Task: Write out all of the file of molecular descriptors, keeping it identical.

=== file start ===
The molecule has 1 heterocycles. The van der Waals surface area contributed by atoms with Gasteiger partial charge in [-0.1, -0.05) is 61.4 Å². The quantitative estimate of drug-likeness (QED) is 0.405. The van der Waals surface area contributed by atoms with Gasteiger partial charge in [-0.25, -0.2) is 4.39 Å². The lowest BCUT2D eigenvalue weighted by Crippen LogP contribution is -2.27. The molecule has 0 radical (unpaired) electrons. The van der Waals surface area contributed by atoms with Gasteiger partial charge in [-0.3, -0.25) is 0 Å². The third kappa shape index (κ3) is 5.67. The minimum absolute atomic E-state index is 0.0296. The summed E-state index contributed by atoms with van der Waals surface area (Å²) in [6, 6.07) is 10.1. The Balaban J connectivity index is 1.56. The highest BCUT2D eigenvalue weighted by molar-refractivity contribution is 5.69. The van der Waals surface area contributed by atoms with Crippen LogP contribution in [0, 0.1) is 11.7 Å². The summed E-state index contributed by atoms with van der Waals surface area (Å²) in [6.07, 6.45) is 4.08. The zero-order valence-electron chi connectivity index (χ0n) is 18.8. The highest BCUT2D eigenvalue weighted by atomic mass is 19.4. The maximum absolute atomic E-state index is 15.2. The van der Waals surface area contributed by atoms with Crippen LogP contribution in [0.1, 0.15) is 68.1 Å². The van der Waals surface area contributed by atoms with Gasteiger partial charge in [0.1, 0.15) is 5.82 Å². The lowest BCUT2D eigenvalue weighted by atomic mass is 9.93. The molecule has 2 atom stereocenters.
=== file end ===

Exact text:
The molecule has 1 heterocycles. The van der Waals surface area contributed by atoms with Gasteiger partial charge in [-0.1, -0.05) is 61.4 Å². The quantitative estimate of drug-likeness (QED) is 0.405. The van der Waals surface area contributed by atoms with Gasteiger partial charge in [-0.25, -0.2) is 4.39 Å². The lowest BCUT2D eigenvalue weighted by Crippen LogP contribution is -2.27. The molecule has 0 radical (unpaired) electrons. The van der Waals surface area contributed by atoms with Gasteiger partial charge in [-0.3, -0.25) is 0 Å². The third kappa shape index (κ3) is 5.67. The minimum absolute atomic E-state index is 0.0296. The summed E-state index contributed by atoms with van der Waals surface area (Å²) in [6, 6.07) is 10.1. The Balaban J connectivity index is 1.56. The highest BCUT2D eigenvalue weighted by molar-refractivity contribution is 5.69. The van der Waals surface area contributed by atoms with Crippen LogP contribution in [0, 0.1) is 11.7 Å². The summed E-state index contributed by atoms with van der Waals surface area (Å²) in [6.07, 6.45) is 4.08. The zero-order valence-electron chi connectivity index (χ0n) is 18.8. The highest BCUT2D eigenvalue weighted by atomic mass is 19.4. The maximum absolute atomic E-state index is 15.2. The van der Waals surface area contributed by atoms with Crippen LogP contribution in [0.1, 0.15) is 68.1 Å². The van der Waals surface area contributed by atoms with Gasteiger partial charge in [0.1, 0.15) is 5.82 Å². The lowest BCUT2D eigenvalue weighted by atomic mass is 9.93. The molecule has 2 atom stereocenters.